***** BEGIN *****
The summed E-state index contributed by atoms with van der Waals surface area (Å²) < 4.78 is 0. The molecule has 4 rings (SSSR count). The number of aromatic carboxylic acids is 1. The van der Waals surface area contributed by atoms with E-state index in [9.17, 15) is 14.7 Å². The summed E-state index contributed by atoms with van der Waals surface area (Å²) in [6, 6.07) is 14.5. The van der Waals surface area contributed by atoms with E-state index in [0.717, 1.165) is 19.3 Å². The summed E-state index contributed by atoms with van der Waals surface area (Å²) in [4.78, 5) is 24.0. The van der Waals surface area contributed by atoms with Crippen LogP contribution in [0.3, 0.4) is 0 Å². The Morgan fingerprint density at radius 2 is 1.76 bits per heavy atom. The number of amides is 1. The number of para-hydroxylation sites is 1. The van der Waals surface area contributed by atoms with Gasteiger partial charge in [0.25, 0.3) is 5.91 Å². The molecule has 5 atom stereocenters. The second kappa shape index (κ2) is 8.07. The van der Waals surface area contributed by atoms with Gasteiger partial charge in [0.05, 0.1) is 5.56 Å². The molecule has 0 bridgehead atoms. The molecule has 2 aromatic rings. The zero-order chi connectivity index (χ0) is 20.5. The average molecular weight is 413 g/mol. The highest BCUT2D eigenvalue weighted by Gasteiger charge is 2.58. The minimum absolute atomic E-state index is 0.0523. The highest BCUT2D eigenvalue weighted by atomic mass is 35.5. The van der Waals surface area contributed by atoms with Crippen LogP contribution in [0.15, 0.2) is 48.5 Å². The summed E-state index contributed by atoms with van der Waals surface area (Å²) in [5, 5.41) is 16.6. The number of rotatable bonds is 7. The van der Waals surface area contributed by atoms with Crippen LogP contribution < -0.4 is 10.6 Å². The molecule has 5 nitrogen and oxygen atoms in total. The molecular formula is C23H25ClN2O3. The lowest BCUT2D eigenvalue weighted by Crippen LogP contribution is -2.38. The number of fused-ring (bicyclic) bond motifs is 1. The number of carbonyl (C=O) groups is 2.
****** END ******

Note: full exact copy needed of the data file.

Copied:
The summed E-state index contributed by atoms with van der Waals surface area (Å²) < 4.78 is 0. The molecule has 4 rings (SSSR count). The number of aromatic carboxylic acids is 1. The van der Waals surface area contributed by atoms with E-state index in [9.17, 15) is 14.7 Å². The summed E-state index contributed by atoms with van der Waals surface area (Å²) in [6, 6.07) is 14.5. The van der Waals surface area contributed by atoms with E-state index in [0.717, 1.165) is 19.3 Å². The summed E-state index contributed by atoms with van der Waals surface area (Å²) in [4.78, 5) is 24.0. The van der Waals surface area contributed by atoms with Crippen LogP contribution in [0.3, 0.4) is 0 Å². The Morgan fingerprint density at radius 2 is 1.76 bits per heavy atom. The number of amides is 1. The number of para-hydroxylation sites is 1. The van der Waals surface area contributed by atoms with Gasteiger partial charge in [0.25, 0.3) is 5.91 Å². The molecule has 5 atom stereocenters. The second kappa shape index (κ2) is 8.07. The van der Waals surface area contributed by atoms with Gasteiger partial charge in [0.05, 0.1) is 5.56 Å². The molecule has 0 bridgehead atoms. The molecule has 2 aromatic rings. The zero-order chi connectivity index (χ0) is 20.5. The average molecular weight is 413 g/mol. The highest BCUT2D eigenvalue weighted by Gasteiger charge is 2.58. The minimum absolute atomic E-state index is 0.0523. The highest BCUT2D eigenvalue weighted by atomic mass is 35.5. The van der Waals surface area contributed by atoms with Crippen LogP contribution in [0.15, 0.2) is 48.5 Å². The summed E-state index contributed by atoms with van der Waals surface area (Å²) in [5, 5.41) is 16.6. The number of rotatable bonds is 7. The van der Waals surface area contributed by atoms with Crippen LogP contribution < -0.4 is 10.6 Å². The molecule has 5 nitrogen and oxygen atoms in total. The molecular formula is C23H25ClN2O3. The lowest BCUT2D eigenvalue weighted by Crippen LogP contribution is -2.38. The number of fused-ring (bicyclic) bond motifs is 1. The number of carbonyl (C=O) groups is 2.